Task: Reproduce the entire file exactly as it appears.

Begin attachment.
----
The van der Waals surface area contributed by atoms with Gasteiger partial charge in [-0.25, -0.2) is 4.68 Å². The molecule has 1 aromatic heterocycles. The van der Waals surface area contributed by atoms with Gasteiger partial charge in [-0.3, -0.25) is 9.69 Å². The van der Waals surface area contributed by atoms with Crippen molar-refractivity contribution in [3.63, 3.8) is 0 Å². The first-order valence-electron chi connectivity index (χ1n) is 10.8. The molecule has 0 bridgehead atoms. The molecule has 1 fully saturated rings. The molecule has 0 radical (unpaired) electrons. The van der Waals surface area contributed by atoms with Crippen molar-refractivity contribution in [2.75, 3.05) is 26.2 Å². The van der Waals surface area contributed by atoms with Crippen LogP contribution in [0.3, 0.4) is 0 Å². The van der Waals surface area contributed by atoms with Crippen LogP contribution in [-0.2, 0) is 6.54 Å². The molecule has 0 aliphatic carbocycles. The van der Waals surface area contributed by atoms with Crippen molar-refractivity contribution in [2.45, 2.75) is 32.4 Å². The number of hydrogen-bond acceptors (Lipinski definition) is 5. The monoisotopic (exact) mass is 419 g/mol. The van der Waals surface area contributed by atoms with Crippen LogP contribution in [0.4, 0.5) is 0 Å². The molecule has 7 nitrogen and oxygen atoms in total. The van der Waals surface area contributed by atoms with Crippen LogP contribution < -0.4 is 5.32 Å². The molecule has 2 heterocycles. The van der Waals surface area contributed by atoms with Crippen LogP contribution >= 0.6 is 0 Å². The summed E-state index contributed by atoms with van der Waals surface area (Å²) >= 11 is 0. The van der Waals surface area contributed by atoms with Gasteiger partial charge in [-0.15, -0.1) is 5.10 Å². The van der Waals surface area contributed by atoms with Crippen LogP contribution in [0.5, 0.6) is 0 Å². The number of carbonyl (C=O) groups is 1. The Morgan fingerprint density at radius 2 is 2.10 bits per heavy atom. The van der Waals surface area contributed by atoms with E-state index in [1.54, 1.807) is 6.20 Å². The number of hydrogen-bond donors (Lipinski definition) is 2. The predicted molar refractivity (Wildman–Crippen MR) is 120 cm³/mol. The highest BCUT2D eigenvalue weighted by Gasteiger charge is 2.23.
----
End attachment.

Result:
The van der Waals surface area contributed by atoms with Gasteiger partial charge in [-0.25, -0.2) is 4.68 Å². The molecule has 1 aromatic heterocycles. The van der Waals surface area contributed by atoms with Gasteiger partial charge in [-0.3, -0.25) is 9.69 Å². The van der Waals surface area contributed by atoms with Crippen molar-refractivity contribution in [3.63, 3.8) is 0 Å². The first-order valence-electron chi connectivity index (χ1n) is 10.8. The molecule has 0 bridgehead atoms. The molecule has 1 fully saturated rings. The molecule has 0 radical (unpaired) electrons. The van der Waals surface area contributed by atoms with Crippen molar-refractivity contribution in [2.75, 3.05) is 26.2 Å². The van der Waals surface area contributed by atoms with Crippen LogP contribution in [0.3, 0.4) is 0 Å². The van der Waals surface area contributed by atoms with Crippen LogP contribution in [-0.2, 0) is 6.54 Å². The molecule has 0 aliphatic carbocycles. The van der Waals surface area contributed by atoms with Crippen molar-refractivity contribution in [2.45, 2.75) is 32.4 Å². The number of hydrogen-bond acceptors (Lipinski definition) is 5. The monoisotopic (exact) mass is 419 g/mol. The van der Waals surface area contributed by atoms with Crippen LogP contribution in [0.4, 0.5) is 0 Å². The molecule has 7 nitrogen and oxygen atoms in total. The van der Waals surface area contributed by atoms with Crippen LogP contribution < -0.4 is 5.32 Å². The molecule has 2 heterocycles. The van der Waals surface area contributed by atoms with Crippen LogP contribution >= 0.6 is 0 Å². The summed E-state index contributed by atoms with van der Waals surface area (Å²) >= 11 is 0. The van der Waals surface area contributed by atoms with Gasteiger partial charge in [-0.15, -0.1) is 5.10 Å². The van der Waals surface area contributed by atoms with Crippen LogP contribution in [0.5, 0.6) is 0 Å². The number of carbonyl (C=O) groups is 1. The Morgan fingerprint density at radius 2 is 2.10 bits per heavy atom. The van der Waals surface area contributed by atoms with E-state index in [1.54, 1.807) is 6.20 Å². The number of hydrogen-bond donors (Lipinski definition) is 2. The predicted molar refractivity (Wildman–Crippen MR) is 120 cm³/mol. The highest BCUT2D eigenvalue weighted by Gasteiger charge is 2.23.